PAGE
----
Pim Bongaerts, the Academy's newest coral biologist, comes to San Francisco after 10+ years studying Australia's Great Barrier Reef. 

From sea level to the twilight zone

For Dr. Pim Bongaerts, it was love at first dive.

Growing up in a small town in the Netherlands, Bongaerts dreamed of the tropics, creating miniature edens of his own in a rainforest terrarium. As an undergraduate, he jumped at the opportunity to study the real thing, spending several months on a field internship in Costa Rica. His career trajectory was decidedly terrestrial—until his first SCUBA dive in Panama. He fell in love with the underwater world and recalibrated his academic compass toward a career in marine biology, completing a master’s in limnology and oceanography from the University of Amsterdam.

After returning to the Caribbean to conduct fieldwork in coral physiology off the island of Curaçao, Bongaerts set his sights on the holy grail of coral reefs: Australia’s Great Barrier Reef. He earned his doctorate at The University of Queensland in Brisbane, applying his aptitude for technology and computers to a molecular approach to studying coral reef ecology.

With more than 10 years of experience studying the Great Barrier Reef—including two spent at a research station on tiny Heron Island—Bongaerts brings formidable expertise to the Academy as Assistant Curator of Invertebrate Zoology and Hope for Reefs co-leader. He will also round out our “twilight zone” dream team, shedding light on the shadowy, little-known mesophotic zone 100-500 feet below the ocean’s surface.

  • Pim Bongaerts on beach in scuba gear
    Pim and his wife Kyra Hay surface after collecting specimens in Curaçao. © Norbert Englebert
  • Pim Bongaerts and Norbert Englebert in a submersible
    Pim and colleague Norbert Englebert descending in the “Curasub” submersible © Barry Brown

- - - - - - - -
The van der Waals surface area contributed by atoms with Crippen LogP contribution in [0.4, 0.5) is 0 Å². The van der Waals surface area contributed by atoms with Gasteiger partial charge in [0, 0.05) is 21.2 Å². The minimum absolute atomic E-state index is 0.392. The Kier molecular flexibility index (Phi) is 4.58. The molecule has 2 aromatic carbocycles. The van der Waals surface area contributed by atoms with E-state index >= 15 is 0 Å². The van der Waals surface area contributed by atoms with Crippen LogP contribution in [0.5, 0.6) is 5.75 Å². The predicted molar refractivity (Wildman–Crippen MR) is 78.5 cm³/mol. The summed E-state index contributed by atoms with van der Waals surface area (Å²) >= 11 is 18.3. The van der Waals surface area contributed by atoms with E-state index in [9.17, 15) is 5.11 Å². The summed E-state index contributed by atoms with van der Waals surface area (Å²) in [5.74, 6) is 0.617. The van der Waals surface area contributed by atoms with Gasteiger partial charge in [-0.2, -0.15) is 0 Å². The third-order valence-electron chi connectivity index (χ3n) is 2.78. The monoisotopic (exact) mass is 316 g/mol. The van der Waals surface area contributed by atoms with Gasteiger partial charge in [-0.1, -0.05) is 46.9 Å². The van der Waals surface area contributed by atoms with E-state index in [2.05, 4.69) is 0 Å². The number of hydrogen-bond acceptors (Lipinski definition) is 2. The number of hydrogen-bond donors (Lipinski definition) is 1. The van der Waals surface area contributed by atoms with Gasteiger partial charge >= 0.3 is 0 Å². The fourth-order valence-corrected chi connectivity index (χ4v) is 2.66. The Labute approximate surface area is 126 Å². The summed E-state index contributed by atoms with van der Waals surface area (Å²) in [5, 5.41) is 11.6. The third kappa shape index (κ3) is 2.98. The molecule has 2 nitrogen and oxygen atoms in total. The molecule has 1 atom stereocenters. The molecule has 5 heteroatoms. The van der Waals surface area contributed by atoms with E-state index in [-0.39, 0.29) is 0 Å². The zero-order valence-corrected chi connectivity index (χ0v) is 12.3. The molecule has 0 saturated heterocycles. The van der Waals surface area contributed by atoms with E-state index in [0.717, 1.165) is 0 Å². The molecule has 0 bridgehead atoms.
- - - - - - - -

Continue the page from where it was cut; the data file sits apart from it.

• Cool perspective photo of underwater ROV and boat
    Pim deploying a ROV on the Great Barrier Reef. © Richard Vevers

Curator Q&A

Despite being in the middle of an intercontinental move with a toddler in tow, Pim still found time for this deep-dive over email with the Academy's website editor.

What intrigues you most about mesophotic coral reefs?

My major interest in mesophotic depths stems from the fact that we still know so little about these communities. Some of the most fundamental questions regarding mesophotic coral reefs remain unanswered, making them a really interesting focus of study. There is of course a good reason we know so little about these communities: accessing these depths is complicated, and we usually only get minutes to study them, rather than the hours that can be spent studying terrestrial or shallow marine systems. Part of my enjoyment working at these depths stems from coming up with logistical solutions allowing us to collect the data we need.

What is your favorite mesophotic reef creature?

The Silvertip shark (Carcharhinus albimarginatus). Although by no means exclusive to mesophotic depths, it is usually one of the first large fish residents to greet us at mesophotic depths when we dive a remote site for the first time. They are very curious and usually follow us closely, almost as if they are the local park ranger making sure that we stick to our permitted “bag limits.”

What work are you most proud of?